Inside a Writer’s Journey to Conquer Her Fears — and Make Peace with Them
In Nerve, Eva Holland takes a personal journey inside the science of fear
While descending an ice-covered mountain in northern British Columbia, fear gripped Eva Holland and wouldn’t let go. Her limbs locked up, refusing to budge. Her breath became irregular. Even though she was hiking with a group of people, she resigned herself to the thought that she’d die alone.
Holland had long been inhibited by various fears, but feeling paralyzed on a mountainside — before her friends guided her down — was a different level of harrowing. The experience set Holland on a journey to confront the things that made her afraid, and the result is her debut book, Nerve: Adventures in the Science of Fear (Experiment), which came out April 14.
Nerve is part memoir and part experimental journalism into the science and psychology of fear. Holland’s engaging, accessible writing brings the science to life, and her sure-footedness when writing about her inner life propels the narrative. She’s a likable protagonist, easy to root for as she tries to make sense of her various fears, which posed an obstacle to her as an outdoorswoman and correspondent for Outside magazine.
Holland chronicles her phobias and the traumas that begat them, dating back to her fear of heights that began with a fall atop an escalator when she was a small child. As an adult, three car accidents over a two-year period caused her to be anxious about driving. More globally, for as long as she could remember, she had worried her mom would die before reaching old age — a premonition that came to pass months before she seized up with terror on the mountain.
Consequently, she writes she has “sometimes felt as though my life is less a pursuit of happiness and more an ongoing, endless duel with fear.”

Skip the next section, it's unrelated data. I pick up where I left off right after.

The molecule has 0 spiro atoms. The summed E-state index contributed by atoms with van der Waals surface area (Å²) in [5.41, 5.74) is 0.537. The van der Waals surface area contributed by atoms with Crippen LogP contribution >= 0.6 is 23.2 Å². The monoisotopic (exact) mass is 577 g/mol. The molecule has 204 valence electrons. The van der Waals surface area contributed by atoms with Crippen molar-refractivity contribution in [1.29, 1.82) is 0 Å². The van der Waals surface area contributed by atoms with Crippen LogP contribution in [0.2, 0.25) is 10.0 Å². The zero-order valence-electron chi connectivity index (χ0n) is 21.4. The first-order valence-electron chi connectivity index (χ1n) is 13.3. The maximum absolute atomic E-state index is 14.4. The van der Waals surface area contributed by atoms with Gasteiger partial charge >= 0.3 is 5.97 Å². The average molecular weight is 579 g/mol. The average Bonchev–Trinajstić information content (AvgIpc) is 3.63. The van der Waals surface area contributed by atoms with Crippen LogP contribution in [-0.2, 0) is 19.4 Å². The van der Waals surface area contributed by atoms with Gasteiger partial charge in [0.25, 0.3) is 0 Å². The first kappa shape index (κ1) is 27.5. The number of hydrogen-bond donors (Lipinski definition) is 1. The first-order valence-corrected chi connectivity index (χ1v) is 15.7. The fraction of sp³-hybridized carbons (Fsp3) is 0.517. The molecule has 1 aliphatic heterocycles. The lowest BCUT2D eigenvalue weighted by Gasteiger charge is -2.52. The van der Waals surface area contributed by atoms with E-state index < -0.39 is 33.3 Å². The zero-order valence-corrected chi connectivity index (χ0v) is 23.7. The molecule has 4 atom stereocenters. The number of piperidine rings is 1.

She first tries to tackle her phobia of heights with an extreme type of exposure therapy: skydiving, which she describes as a “blitzkrieg approach.” But the strategy backfires, leaving her traumatized and more afraid than before.
But another treatment works surprisingly well: Pioneered by Dutch psychologist Merel Kindt, the treatment entailed Holland’s being exposed to various exposed heights before taking a pill of the beta-blocker propranolol.
The method seems straight out of science fiction, but so have many treatments for various phobias, and Holland traces a history of them spanning millennia. The ancient Greek doctor Hippocrates, for instance, theorized in about 400 BCE that fear was caused by an excess of black bile in our brains, which could be purged by taking a poison that induced vomiting and diarrhea. The picture Holland paints of the current research and treatments is more hopeful.
Ultimately, Holland doesn’t conquer her fears so much as achieve a workable peace with them. She writes poignantly about a living American woman known to researchers as Patient S.M., whose amygdala — the part of the brain that processes fear — is essentially deactivated. Without any mechanism to sense danger, S.M.’s life has been marked by abusive relationships and financial problems.
The lesson? Fear is necessary, and to a large extent, Holland’s fears are something she’s grateful for.
“Mine sometimes felt like it was on overdrive,” she writes, “But it was there for a reason: to help me survive.”
Nerve: Adventures in the Science of Fear (Experiment) went on sale April 14.